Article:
We slept well in our cabin, I woke at 23:00 conscious that the slight movement had ceased and realised it was the Orkney call. We were woken at 06:00 and prepared to disembark into the cool damp island air. We called in on the large Co-op to stock up on food for our two nights at the southern tip then rode into the centre of town for breakfast at the Peerie shop cafe. Also there were a Swiss family on a Josie Dew style exploration of the Scottish islands with two pre-school children, camping gear and trailer.
After the leisurely breakfast it was hard to get going with our well laden bikes against the headwind and the steep climb out of Lerwick. We were worried we’d miss the 11:30 Mousa ferry but arrived at 11:15 with just enough time to lock our bikes and take the essentials of clothing, food, boots and camera. You can’t book in advance and we were lucky to squeeze in as the boat was full when it left.
The early cloud cover had cleared to a beautiful sunny day, quite warm out of the breeze. Visitors to Mousa are asked to keep to the perimeter path to avoid disturbing the nesting storm petrels, skuas and terns. This passes the remarkably well preserved broch. The interior staircase still stands but great care is needed to ascend the very narrow steps, it’s necessary to plant your feet sideways. The only sounds as we continued round were of the wind, the sea and the birds.
Back on mainland Shetland we resumed our battle with the wind, taking a more interesting detour through Spiggie to avoid the dull main road. We were tired by the time we reached Betty Mouat’s Böd. Her house has been modernised with showers and inside toilets since she lived here in the 19th century. On the 30th of January 1886 she boarded a ship for Lerwick to sell knitwear, the sea being a better option than the poor quality winding tracks. The three-man crew and their sole passenger set off on a three hour, twenty-four mile voyage, Betty having a small cabin for the journey.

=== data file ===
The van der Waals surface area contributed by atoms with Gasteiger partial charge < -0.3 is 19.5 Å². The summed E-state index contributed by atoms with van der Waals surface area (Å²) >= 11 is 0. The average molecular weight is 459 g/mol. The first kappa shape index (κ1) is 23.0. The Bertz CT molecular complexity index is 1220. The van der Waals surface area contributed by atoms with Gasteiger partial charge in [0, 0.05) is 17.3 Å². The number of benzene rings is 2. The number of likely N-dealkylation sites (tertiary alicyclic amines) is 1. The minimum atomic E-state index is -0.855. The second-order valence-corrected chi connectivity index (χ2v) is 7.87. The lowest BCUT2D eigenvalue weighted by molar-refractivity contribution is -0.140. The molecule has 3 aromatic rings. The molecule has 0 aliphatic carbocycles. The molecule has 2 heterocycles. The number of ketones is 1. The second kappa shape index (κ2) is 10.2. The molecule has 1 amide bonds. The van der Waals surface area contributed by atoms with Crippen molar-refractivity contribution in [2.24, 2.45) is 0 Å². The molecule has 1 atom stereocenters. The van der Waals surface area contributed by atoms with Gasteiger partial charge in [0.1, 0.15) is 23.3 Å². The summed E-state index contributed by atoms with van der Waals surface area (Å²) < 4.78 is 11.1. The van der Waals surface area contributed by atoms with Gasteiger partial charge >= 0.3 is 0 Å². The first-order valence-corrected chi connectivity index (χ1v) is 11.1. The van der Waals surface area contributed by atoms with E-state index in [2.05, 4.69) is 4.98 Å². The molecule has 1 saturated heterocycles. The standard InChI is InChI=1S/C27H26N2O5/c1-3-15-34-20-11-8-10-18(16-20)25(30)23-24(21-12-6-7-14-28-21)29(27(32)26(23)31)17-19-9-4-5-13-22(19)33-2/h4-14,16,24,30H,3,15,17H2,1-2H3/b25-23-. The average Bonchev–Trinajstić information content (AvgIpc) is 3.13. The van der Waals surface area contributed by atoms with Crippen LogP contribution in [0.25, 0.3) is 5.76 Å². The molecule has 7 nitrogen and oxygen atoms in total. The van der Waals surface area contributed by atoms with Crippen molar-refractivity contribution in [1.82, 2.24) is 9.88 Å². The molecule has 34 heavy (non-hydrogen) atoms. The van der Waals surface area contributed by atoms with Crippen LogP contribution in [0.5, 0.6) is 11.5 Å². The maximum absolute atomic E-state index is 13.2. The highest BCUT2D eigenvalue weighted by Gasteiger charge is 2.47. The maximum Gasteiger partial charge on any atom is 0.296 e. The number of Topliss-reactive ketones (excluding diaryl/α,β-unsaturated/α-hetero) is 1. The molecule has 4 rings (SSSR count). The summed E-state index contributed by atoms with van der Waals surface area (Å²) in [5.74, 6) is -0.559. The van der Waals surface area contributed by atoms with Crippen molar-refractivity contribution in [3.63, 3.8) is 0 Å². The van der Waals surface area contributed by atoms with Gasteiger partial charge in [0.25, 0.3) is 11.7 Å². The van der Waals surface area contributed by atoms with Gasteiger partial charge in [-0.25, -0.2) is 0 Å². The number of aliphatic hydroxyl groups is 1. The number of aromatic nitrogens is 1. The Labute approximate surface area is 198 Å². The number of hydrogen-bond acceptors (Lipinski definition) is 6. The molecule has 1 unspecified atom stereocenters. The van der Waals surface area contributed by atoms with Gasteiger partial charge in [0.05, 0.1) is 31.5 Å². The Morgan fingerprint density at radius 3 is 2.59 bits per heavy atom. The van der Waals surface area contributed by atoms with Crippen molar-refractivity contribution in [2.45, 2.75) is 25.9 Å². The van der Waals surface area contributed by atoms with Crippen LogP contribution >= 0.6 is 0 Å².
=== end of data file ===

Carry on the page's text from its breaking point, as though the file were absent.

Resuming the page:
Just thirty minutes later the Columbine ran into trouble in high winds and heavy seas. A rowing boat carried two crew back ashore, bringing news that skipper Jamieson has been accidentally thrown overboard and drowned, leaving Betty Mouat alone with a broken mainsheet, drifting in darkness.
Betty clung to a rope fastened to the roof of the cabin in order to stay seated. At no point in her ordeal could she contemplate sleep, rest or even lying down. Her only sustenance was a quart bottle of milk and two half-penny biscuits which she rationed carefully. Wrapping herself in the skipper’s jacket, she took comfort from his ticking watch, the closest thing to company.
Betty was at the mercy of the sea and the weather for nine days and eight nights before her luck changed. The Columbine ran aground on the Norwegian island of Lepsøy, twelve miles from Ålesund. The boat miraculously arrived at the island’s only beach, avoiding collision with dangerous rocks. Betty was carried ashore by locals and taken to a fisherman’s house to recover. News of her rescue was telegrammed to Lerwick and Betty’s four hundred mile ordeal was over. News of her adventure was reported worldwide and Betty became quite a celebrity.
Also staying were a French cyclist and a party of three French people travelling by car.